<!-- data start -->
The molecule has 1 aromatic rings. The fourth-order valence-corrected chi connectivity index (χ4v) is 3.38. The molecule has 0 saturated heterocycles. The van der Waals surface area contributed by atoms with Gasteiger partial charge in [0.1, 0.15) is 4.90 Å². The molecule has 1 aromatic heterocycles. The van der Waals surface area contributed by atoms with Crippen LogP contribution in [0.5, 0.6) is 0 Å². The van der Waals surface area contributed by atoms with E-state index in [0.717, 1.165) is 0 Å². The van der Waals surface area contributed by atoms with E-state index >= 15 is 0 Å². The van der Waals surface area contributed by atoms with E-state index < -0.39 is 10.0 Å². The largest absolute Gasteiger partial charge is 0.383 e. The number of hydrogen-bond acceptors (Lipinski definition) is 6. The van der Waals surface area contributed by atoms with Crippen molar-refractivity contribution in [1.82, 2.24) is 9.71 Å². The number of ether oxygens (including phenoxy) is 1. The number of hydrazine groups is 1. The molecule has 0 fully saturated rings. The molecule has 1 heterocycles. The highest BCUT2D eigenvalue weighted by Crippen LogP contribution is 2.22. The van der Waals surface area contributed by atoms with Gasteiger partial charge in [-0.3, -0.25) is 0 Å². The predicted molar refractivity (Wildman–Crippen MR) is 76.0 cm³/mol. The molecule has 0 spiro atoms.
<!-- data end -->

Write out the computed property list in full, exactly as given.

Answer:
The molecule has 1 aromatic rings. The fourth-order valence-corrected chi connectivity index (χ4v) is 3.38. The molecule has 0 saturated heterocycles. The van der Waals surface area contributed by atoms with Gasteiger partial charge in [0.1, 0.15) is 4.90 Å². The molecule has 1 aromatic heterocycles. The van der Waals surface area contributed by atoms with Crippen LogP contribution in [0.5, 0.6) is 0 Å². The van der Waals surface area contributed by atoms with E-state index in [0.717, 1.165) is 0 Å². The van der Waals surface area contributed by atoms with E-state index >= 15 is 0 Å². The van der Waals surface area contributed by atoms with E-state index < -0.39 is 10.0 Å². The largest absolute Gasteiger partial charge is 0.383 e. The number of hydrogen-bond acceptors (Lipinski definition) is 6. The van der Waals surface area contributed by atoms with Crippen molar-refractivity contribution in [1.82, 2.24) is 9.71 Å². The number of ether oxygens (including phenoxy) is 1. The number of hydrazine groups is 1. The molecule has 0 fully saturated rings. The molecule has 1 heterocycles. The highest BCUT2D eigenvalue weighted by Crippen LogP contribution is 2.22. The van der Waals surface area contributed by atoms with Gasteiger partial charge in [-0.3, -0.25) is 0 Å². The predicted molar refractivity (Wildman–Crippen MR) is 76.0 cm³/mol. The molecule has 0 spiro atoms.